Office 365, Azure users are locked out after a global multi-factor authentication outage

Tech News

Good morning! Except if you’re a hosted Microsoft customer who’s locked out of your account right now.

Microsoft’s cloud-based multi-factor authentication services went down across the globe early Monday morning, preventing access to users who are required to sign in using a second layer of authentication to their account, such as a text message, a push notification on their phone, or a hardware key. You hit the password page, and then you’re stuck — no code, no notification, nothing.

“Affected users may be unable to sign in,” said a notice on Office 365’s service health page, confirming the outage.

More than half a day later, the service is still struggling.

At the time of writing, Microsoft said it has deployed a hotfix to get the service up and running again, but will “continue to monitor any updates” for the next couple of hours. “We’ve received reports that users may no longer receive alerts, so we’re analyzing diagnostic logs to understand why,” the company added.

So far, there’s no clear reason for the outage, and the company is still investigating. A spokesperson for Microsoft said that while some users “are now authenticating successfully, we’re working to address the delay some customers continue to experience using multi-factor authentication in some regions.”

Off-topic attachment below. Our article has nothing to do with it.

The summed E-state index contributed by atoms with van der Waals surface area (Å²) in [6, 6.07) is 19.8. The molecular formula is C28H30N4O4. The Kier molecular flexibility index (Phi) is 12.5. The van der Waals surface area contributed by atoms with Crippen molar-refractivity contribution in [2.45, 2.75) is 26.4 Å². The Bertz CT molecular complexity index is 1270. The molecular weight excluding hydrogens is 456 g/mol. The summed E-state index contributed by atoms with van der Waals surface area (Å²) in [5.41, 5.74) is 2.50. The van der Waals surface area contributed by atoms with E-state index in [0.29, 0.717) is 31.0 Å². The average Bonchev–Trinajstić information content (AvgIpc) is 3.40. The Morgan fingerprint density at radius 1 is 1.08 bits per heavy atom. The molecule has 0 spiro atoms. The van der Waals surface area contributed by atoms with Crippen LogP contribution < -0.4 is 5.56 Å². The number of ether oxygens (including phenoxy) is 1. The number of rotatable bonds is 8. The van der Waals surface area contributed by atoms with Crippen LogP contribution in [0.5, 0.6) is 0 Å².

It’s not been a great week for Microsoft’s multi-factor authentication. On Friday, TechCrunch reported that Voxox, a SMS gateway provider used by Microsoft and other companies to deliver two-factor codes by text message, exposed millions of text messages, thanks to an exposed server. But sources familiar with Microsoft’s ongoing effort to remediate its multi-factor authentication outage said the two are not linked.

Multi-factor authentication adds a significantly greater layer of protection on an email account than just a password. But, as a crucial mechanism for users to log in, it’s also a single point of failure if the system breaks.

A system so secure that even its users can’t log in. Who knew?

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